The students' perspective on Villanova Sports.

A Fan’s Reaction to the William & Mary Game

-Philadelphia Inquirer/Bradley C. Bower

-Philadelphia Inquirer/Bradley C. Bower

Where to begin? Villanova has lost yet again at home in ugly fashion, and I’m as confused as I was on my Political Theory midterm last week. It’s difficult not to be negative looking forward after what we witnessed at Villanova Stadium. As Coach Andy Talley made clear after the game, this team is not where it needs to be to be competitive in this league.

Before we look for excuses and explanations, let’s examine the game as it happened. William & Mary may be the second-oldest college in the country and include three Presidents as alumni, but Villanova has almost always been the better football team. That was not the case Saturday. It did start out as we would’ve liked though; after an opening field goal by William & Mary and a punt by each team, Villanova began marching down field. Just to make sure we haven’t forgotten that Coach Talley always has a trick up his sleeve, he called for Zack Bednarczyk to pull a flea flicker on first down. Kevin Gulyas caught the long pass and was tackled at the three yard line. Gary Underwood ran it in the very next play to give the Wildcats the lead, 7-3. Things were looking swell when the Tribe fumbled the very next drive, and Villanova recovered the ball with prime field position on the eleven yard line. Yet penalties marred what could’ve been another touchdown, so with fourth and long Villanova kicked a field goal to extend the lead to 10-3. This was, unfortunately, the last time the Mainliners would lead.

The second quarter was a world of pain. I’ll spare you the details: William & Mary scored three touchdowns in the first seven minutes of the quarter. By halftime, the Tribe had scored 28 unanswered points, and the game was all but over. The nadir of this dreadful stretch came after a promising Villanova drive. Bednarczyk was orchestrating a beautiful comeback that found the Wildcats looking at a first down on the Tribe’s 23. A touchdown here would have tied the game at 17, but after three straight stops by the Tribe defense, Bednarczyk was intercepted on fourth-and-13, and William & Mary ran it all the way back to the opposite endzone to go up 24-10.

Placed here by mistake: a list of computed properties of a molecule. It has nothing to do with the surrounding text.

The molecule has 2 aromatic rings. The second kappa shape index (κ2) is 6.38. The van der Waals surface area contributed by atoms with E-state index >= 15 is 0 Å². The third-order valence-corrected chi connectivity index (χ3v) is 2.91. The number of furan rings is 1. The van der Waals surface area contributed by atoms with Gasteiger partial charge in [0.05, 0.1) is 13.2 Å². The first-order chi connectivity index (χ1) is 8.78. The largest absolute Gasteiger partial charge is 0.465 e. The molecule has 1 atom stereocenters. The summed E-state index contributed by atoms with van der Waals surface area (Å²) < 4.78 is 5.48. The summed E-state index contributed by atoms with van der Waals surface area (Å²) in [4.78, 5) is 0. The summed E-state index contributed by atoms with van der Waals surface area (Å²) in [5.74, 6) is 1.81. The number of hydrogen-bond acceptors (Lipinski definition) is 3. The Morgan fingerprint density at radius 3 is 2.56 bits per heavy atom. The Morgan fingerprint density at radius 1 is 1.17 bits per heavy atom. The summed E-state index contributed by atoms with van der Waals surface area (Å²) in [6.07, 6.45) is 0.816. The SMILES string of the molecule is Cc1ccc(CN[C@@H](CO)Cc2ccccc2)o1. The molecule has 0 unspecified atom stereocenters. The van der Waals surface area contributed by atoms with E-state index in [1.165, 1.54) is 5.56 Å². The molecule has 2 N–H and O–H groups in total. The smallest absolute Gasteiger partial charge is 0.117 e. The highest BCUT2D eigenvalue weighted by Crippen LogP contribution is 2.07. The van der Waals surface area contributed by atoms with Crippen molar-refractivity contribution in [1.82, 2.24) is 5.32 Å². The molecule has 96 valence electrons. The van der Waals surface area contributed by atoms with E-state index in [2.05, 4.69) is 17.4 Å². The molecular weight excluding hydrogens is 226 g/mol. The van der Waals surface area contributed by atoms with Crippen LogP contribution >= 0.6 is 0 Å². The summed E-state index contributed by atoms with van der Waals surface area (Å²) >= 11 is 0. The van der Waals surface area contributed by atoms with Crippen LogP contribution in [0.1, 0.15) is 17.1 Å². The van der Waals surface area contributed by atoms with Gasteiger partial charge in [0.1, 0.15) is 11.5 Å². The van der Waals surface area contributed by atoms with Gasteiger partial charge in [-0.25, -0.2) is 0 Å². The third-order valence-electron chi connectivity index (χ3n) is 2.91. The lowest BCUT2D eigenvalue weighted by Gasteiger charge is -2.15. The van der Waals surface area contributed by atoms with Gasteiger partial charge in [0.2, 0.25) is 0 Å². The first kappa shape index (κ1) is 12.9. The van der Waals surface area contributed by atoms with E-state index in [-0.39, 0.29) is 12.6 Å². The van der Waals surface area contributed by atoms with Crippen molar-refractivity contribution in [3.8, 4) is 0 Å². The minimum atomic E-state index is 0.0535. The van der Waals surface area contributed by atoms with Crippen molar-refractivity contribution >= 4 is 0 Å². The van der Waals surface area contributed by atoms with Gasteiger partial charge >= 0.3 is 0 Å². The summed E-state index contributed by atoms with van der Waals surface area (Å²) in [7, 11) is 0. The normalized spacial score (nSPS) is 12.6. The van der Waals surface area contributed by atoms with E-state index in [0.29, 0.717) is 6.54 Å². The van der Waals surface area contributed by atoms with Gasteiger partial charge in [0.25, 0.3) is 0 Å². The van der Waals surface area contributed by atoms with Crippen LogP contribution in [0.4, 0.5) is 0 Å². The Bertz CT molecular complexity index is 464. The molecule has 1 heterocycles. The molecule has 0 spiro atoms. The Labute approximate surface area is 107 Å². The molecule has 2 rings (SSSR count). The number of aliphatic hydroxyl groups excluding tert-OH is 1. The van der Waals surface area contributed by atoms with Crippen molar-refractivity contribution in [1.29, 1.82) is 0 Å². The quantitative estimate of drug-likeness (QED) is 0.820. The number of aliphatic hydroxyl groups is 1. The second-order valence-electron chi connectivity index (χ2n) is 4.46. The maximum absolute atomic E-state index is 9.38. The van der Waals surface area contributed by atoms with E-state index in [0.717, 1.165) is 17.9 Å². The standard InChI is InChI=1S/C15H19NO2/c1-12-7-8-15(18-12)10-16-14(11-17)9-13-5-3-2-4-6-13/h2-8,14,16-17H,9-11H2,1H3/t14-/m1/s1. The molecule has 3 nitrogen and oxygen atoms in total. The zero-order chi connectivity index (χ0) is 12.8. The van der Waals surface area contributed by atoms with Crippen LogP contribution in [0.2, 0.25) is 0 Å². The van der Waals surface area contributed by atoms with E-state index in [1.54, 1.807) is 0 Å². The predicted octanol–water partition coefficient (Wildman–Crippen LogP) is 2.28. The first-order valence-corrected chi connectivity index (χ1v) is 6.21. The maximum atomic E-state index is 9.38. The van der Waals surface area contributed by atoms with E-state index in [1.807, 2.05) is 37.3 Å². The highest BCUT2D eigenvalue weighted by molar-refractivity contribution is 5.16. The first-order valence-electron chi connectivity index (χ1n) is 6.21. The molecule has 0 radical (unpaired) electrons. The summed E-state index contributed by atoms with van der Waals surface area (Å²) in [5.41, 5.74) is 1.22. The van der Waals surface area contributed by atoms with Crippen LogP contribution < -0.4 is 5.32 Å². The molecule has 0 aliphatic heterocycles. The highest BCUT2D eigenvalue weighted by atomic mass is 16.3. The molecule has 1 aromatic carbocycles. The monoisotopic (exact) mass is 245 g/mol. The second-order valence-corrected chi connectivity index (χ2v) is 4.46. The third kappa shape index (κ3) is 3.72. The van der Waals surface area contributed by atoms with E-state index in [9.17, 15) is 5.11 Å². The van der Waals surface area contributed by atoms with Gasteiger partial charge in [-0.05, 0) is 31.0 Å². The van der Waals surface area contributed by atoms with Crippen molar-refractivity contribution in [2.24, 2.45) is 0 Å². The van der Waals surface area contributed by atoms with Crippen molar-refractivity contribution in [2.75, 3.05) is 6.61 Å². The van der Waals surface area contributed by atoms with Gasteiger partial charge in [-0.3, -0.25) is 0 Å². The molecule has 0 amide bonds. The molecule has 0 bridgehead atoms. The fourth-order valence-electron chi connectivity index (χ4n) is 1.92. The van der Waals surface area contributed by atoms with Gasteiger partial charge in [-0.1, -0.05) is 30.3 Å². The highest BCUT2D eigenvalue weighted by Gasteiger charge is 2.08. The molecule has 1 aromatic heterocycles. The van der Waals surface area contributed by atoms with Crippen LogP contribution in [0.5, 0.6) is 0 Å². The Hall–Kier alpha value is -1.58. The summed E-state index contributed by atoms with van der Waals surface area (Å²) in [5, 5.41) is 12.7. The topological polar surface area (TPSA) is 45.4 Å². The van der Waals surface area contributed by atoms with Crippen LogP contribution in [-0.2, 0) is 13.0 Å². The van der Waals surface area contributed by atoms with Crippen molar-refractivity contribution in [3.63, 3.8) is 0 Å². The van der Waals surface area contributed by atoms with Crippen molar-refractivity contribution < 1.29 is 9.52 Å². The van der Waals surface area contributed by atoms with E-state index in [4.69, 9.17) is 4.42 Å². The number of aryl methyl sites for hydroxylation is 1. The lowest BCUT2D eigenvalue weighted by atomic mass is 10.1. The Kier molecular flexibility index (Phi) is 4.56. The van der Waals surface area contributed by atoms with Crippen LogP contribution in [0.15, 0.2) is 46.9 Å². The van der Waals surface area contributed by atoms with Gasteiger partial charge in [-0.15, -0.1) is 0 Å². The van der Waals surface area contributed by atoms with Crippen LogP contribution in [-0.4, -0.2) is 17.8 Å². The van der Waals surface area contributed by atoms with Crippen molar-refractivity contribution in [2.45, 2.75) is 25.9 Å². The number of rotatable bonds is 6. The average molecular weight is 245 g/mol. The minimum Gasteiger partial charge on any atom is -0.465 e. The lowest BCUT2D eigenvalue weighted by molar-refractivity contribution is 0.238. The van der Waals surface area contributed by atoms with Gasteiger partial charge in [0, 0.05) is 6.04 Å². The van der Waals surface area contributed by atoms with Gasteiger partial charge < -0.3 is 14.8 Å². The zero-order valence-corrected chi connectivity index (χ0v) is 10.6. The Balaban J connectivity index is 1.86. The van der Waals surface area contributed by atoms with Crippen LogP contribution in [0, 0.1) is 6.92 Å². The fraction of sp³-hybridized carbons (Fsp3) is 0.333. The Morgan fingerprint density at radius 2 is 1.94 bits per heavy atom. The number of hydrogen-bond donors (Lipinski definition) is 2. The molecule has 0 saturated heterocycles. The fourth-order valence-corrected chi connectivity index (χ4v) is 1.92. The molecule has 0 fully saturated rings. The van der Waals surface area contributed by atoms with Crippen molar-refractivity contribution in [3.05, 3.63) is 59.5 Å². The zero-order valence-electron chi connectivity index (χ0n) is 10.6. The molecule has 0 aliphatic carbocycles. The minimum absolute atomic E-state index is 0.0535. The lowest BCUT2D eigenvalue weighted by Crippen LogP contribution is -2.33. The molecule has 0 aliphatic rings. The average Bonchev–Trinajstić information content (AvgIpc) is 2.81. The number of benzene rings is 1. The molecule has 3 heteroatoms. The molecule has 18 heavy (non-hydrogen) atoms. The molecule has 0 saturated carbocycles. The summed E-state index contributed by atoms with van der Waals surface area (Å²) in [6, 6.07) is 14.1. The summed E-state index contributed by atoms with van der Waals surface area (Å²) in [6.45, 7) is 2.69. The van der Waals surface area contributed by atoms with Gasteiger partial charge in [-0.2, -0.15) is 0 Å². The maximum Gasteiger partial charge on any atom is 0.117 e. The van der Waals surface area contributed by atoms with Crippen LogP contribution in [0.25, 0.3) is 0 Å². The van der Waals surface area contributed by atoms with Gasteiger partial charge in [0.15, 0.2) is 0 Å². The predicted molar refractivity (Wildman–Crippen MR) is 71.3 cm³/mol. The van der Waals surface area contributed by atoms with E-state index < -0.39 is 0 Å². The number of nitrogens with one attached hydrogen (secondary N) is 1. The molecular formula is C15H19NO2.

The second half was played out of mere formality. The Villanova offense was severely allergic to first downs, going three and out every time with the exception of another Bednarczyk interception and a meaningless touchdown at the end to make the final score 38-16.

Nova Nation deserves to be perplexed. We’re all thinking it, so it may as well be said out loud: this is not the team we thought it was. While there were some points that suggested this was simply a good team with a few fixable weaknesses, the evidence to the contrary has been piling up game by game. In the opening loss to UConn, we could all chalk it up to yet another good fight against a Division 1 team; a victory in everything but the score. Then there were the wins: first, over well-ranked Fordham at their field, then dramatically against rival Delaware. The playoffs were set, it only remained to be seen what seed the Wildcats would take and when they would finally get their chance to stop North Dakota State. Then Penn happened. But we don’t talk about that game. Ever since, in looking for an explanation for that ugly loss, it has become abundantly clear that this team has more holes than solid footing, and that needs to be acknowledged before moving on as a program.

Perhaps it is the leadership that is suddenly lacking. We all knew John Robertson was the best player in FCS football, but the disappointing performance of the past two games after his season-ending injury suggests his leadership was also All-American. I’ve accepted that Bednarczyk, after going 13 for 31 with two interceptions, is not the second coming; a reality I could ignore at the Penn game because he never had time to throw. However, he is still just a redshirt freshman. He has time to grow and improve: these next few games are his chance, as well as other young leaders, to set the tone for the future of Villanova football.

If we’re looking for something positive to take away from this loss, that is the kicking game. Freshman Gerard Smith was brought in to replace Steve Weyler, the author of Villanova’s kicking woes, and he hit the one field goal attempt he was brought out for. He even hit his only point after attempt! Granted, it was a short field goal, and Talley clearly doesn’t trust the kicking game like a head coach should yet, as evidenced in his choice to go for it on fourth-and-13 from easy kicking distance, but at least we don’t have to cross our fingers after every touchdown hoping for a successful extra point. Gerard Smith may just be enough to kick this team into the extra gear it needs to win moving forward.

I’ll finish with a declaration to Nova Nation: now is not the time to give up on this team. I know basketball season is fast upon us, but that is no excuse to ignore the football team. Neither is the cold. Don’t even think about giving me the cold as an excuse. Villanova football is 1-1 in conference play, and could turn this skydive of a season around at any moment. The heart of the season is upon us, and this team needs you now more than ever, so let’s be the strength we wish to see in our football team.

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About The Author

Eugene Rapay '16 created "The Bench Mob" in November 2013. He joined the Villanova Times in 2012 as a writer. A Westchester, NY native, who will bring top quality coverage of all things Villanova sports.

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